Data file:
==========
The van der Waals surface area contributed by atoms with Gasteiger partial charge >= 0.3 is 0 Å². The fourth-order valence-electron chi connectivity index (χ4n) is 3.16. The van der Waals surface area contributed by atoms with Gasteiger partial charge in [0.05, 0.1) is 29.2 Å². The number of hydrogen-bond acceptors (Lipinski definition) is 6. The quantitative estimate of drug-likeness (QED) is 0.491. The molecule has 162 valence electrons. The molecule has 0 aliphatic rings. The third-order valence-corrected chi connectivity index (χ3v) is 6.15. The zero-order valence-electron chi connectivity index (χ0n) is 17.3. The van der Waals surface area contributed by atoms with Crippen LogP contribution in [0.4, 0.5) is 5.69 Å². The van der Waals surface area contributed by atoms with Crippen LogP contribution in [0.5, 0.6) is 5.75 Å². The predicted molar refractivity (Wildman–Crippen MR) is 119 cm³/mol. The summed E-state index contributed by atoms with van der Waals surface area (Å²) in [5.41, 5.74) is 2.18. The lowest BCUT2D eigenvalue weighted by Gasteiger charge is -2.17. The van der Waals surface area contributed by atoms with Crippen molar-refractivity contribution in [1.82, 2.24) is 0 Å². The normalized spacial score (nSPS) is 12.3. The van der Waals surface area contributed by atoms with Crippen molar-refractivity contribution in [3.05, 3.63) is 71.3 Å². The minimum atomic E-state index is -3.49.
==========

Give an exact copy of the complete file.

The van der Waals surface area contributed by atoms with Gasteiger partial charge >= 0.3 is 0 Å². The fourth-order valence-electron chi connectivity index (χ4n) is 3.16. The van der Waals surface area contributed by atoms with Gasteiger partial charge in [0.05, 0.1) is 29.2 Å². The number of hydrogen-bond acceptors (Lipinski definition) is 6. The quantitative estimate of drug-likeness (QED) is 0.491. The molecule has 162 valence electrons. The molecule has 0 aliphatic rings. The third-order valence-corrected chi connectivity index (χ3v) is 6.15. The zero-order valence-electron chi connectivity index (χ0n) is 17.3. The van der Waals surface area contributed by atoms with Crippen LogP contribution in [0.4, 0.5) is 5.69 Å². The van der Waals surface area contributed by atoms with Crippen LogP contribution in [0.5, 0.6) is 5.75 Å². The predicted molar refractivity (Wildman–Crippen MR) is 119 cm³/mol. The summed E-state index contributed by atoms with van der Waals surface area (Å²) in [5.41, 5.74) is 2.18. The lowest BCUT2D eigenvalue weighted by Gasteiger charge is -2.17. The van der Waals surface area contributed by atoms with Crippen molar-refractivity contribution in [1.82, 2.24) is 0 Å². The normalized spacial score (nSPS) is 12.3. The van der Waals surface area contributed by atoms with Crippen molar-refractivity contribution in [3.05, 3.63) is 71.3 Å². The minimum atomic E-state index is -3.49.